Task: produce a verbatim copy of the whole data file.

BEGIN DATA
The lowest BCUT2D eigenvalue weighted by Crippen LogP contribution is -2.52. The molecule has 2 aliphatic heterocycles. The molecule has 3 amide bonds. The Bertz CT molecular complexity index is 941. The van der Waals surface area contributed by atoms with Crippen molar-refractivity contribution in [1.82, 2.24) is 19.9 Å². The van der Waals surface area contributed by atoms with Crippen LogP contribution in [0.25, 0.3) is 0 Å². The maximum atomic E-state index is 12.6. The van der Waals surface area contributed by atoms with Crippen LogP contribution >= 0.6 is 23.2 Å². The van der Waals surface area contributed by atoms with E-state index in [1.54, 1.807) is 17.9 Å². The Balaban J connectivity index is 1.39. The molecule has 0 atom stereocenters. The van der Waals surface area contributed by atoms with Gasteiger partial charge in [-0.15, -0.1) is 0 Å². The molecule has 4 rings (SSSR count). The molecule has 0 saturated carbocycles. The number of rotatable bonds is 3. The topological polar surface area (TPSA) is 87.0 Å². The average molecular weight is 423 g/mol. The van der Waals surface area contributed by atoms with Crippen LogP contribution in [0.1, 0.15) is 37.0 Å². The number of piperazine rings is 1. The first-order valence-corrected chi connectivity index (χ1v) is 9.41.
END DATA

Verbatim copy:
The lowest BCUT2D eigenvalue weighted by Crippen LogP contribution is -2.52. The molecule has 2 aliphatic heterocycles. The molecule has 3 amide bonds. The Bertz CT molecular complexity index is 941. The van der Waals surface area contributed by atoms with Crippen molar-refractivity contribution in [1.82, 2.24) is 19.9 Å². The van der Waals surface area contributed by atoms with Crippen LogP contribution in [0.25, 0.3) is 0 Å². The maximum atomic E-state index is 12.6. The van der Waals surface area contributed by atoms with Crippen LogP contribution >= 0.6 is 23.2 Å². The van der Waals surface area contributed by atoms with E-state index in [1.54, 1.807) is 17.9 Å². The Balaban J connectivity index is 1.39. The molecule has 0 atom stereocenters. The van der Waals surface area contributed by atoms with Gasteiger partial charge in [-0.15, -0.1) is 0 Å². The molecule has 4 rings (SSSR count). The molecule has 0 saturated carbocycles. The number of rotatable bonds is 3. The topological polar surface area (TPSA) is 87.0 Å². The average molecular weight is 423 g/mol. The van der Waals surface area contributed by atoms with Crippen LogP contribution in [0.1, 0.15) is 37.0 Å². The number of piperazine rings is 1. The first-order valence-corrected chi connectivity index (χ1v) is 9.41.